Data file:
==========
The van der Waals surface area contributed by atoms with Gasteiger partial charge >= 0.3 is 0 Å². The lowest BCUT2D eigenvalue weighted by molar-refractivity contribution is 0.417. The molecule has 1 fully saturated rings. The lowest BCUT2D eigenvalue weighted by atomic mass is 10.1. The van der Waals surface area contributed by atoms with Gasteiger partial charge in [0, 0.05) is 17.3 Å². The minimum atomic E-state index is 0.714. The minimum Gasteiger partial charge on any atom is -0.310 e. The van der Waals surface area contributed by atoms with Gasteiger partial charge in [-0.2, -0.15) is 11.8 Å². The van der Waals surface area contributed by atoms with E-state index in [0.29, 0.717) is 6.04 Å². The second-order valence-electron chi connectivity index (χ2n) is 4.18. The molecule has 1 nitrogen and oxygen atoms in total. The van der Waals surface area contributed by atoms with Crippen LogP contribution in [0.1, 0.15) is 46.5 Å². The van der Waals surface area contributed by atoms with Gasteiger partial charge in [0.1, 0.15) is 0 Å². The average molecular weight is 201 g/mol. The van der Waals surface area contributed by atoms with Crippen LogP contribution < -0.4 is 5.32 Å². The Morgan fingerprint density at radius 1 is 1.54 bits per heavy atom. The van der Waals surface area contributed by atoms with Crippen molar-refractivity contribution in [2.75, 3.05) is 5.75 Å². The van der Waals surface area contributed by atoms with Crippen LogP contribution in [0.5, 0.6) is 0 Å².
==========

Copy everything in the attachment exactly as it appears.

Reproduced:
The van der Waals surface area contributed by atoms with Gasteiger partial charge >= 0.3 is 0 Å². The lowest BCUT2D eigenvalue weighted by molar-refractivity contribution is 0.417. The molecule has 1 fully saturated rings. The lowest BCUT2D eigenvalue weighted by atomic mass is 10.1. The van der Waals surface area contributed by atoms with Gasteiger partial charge in [0, 0.05) is 17.3 Å². The minimum atomic E-state index is 0.714. The minimum Gasteiger partial charge on any atom is -0.310 e. The van der Waals surface area contributed by atoms with Gasteiger partial charge in [-0.2, -0.15) is 11.8 Å². The van der Waals surface area contributed by atoms with E-state index in [0.29, 0.717) is 6.04 Å². The second-order valence-electron chi connectivity index (χ2n) is 4.18. The molecule has 1 nitrogen and oxygen atoms in total. The van der Waals surface area contributed by atoms with Crippen LogP contribution in [0.1, 0.15) is 46.5 Å². The van der Waals surface area contributed by atoms with Gasteiger partial charge in [0.1, 0.15) is 0 Å². The average molecular weight is 201 g/mol. The van der Waals surface area contributed by atoms with Crippen LogP contribution < -0.4 is 5.32 Å². The Morgan fingerprint density at radius 1 is 1.54 bits per heavy atom. The van der Waals surface area contributed by atoms with Crippen molar-refractivity contribution in [2.75, 3.05) is 5.75 Å². The van der Waals surface area contributed by atoms with Crippen LogP contribution in [0.5, 0.6) is 0 Å².